Solon bats for tax-free privilege for OFWs’ balikbayan boxes

Overseas Filipinos workers (OFWs) may enjoy tax- and duty-free balikbayan boxes if this House bill, authored by Cagayan de Oro City Rep. Rufus Rodriguez, is passed into law.

Inspection of balikbayan boxes by Customs Commissioner Yogi Filemon Ruiz (Ali Vicoy/MANILA BULLETIN)

House Bill (HB) No. 6752, or “An Act instituting the Expanded Balikbayan Program, amending for the purpose Republic Act No. 6768, as amended by RA 9174, and for other purposes” provides that balikbayans would be entitled to ship home one box a month, which would be exempt from payment of taxes and duties regardless of the value of its contents.

At present, the tax-exempt value of items sent by overseas Filipinos to their families back home under Bureau of Customs (BOC)

rules is limited to only P150,000.

Rodriguez noted the average of 400,000 balikbayan boxes received by families and relatives of OFWs and other Filipinos abroad per month.

“These balikbayan boxes serve as the enduring testament of their sacrifice and hard work in order to secure a better future for their families back home,” he said in a statement.

“They represent their love and care for their families, who have to endure months or even years of separation from each other,” the lawmaker added.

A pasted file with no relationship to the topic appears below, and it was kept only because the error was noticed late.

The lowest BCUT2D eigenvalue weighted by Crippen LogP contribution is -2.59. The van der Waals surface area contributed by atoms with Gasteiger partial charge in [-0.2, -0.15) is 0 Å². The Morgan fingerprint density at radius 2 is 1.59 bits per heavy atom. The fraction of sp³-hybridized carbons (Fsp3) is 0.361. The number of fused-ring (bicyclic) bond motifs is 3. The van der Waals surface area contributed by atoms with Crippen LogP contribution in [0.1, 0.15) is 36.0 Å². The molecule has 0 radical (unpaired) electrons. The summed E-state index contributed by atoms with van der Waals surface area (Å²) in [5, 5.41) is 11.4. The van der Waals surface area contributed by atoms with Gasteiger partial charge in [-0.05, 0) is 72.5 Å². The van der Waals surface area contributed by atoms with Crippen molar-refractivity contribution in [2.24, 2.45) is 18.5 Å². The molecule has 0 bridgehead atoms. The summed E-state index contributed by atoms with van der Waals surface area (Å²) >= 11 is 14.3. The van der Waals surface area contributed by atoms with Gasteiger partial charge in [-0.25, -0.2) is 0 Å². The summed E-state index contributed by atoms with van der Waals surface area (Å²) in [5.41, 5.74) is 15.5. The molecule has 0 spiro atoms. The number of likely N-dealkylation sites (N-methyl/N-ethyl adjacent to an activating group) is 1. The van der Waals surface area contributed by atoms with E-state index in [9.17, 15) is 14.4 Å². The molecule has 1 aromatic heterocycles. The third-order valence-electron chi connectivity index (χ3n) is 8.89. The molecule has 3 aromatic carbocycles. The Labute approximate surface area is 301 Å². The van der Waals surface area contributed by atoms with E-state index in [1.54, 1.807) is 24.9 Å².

READ: Customs clarifies rules on sending duty-free and tax-free balikbayan boxes

The draft measure would also require the BOC to use “non-intrusive” methods such as x-ray or through the use of sniffer dogs in the inspection of balikbayan boxes.

Such bill provides that the packages could be opened only under certain circumstances.

In his tax exemption and no-opening-of-packages proposal, the Mindanao solon invoked the Constitution, which provides: “The State affirms labor as a primary social economic force. It shall protect the rights of workers and promote their welfare.”

Rodriguez said this is a way for the state and the government to give back to OFWs, citing “their remittances contribute significantly to our nation’s economic growth.”

Last year, OFWs alone sent an estimated $30 billion to their families and relatives, he said.

If enacted into law, the balikbayan boxes could be opened only when the consignor’s export declaration and packing list are not attached to the boxes or when the BOC receives written information that the shipped items are banned, prohibited or regulated under existing laws.

The bill also expands the definition of a balikbayan’s family to include not only his spouse and children but also his parents, grandparents, brothers and sisters (whether full blood or half blood), and relatives within the fourth degree of relationship.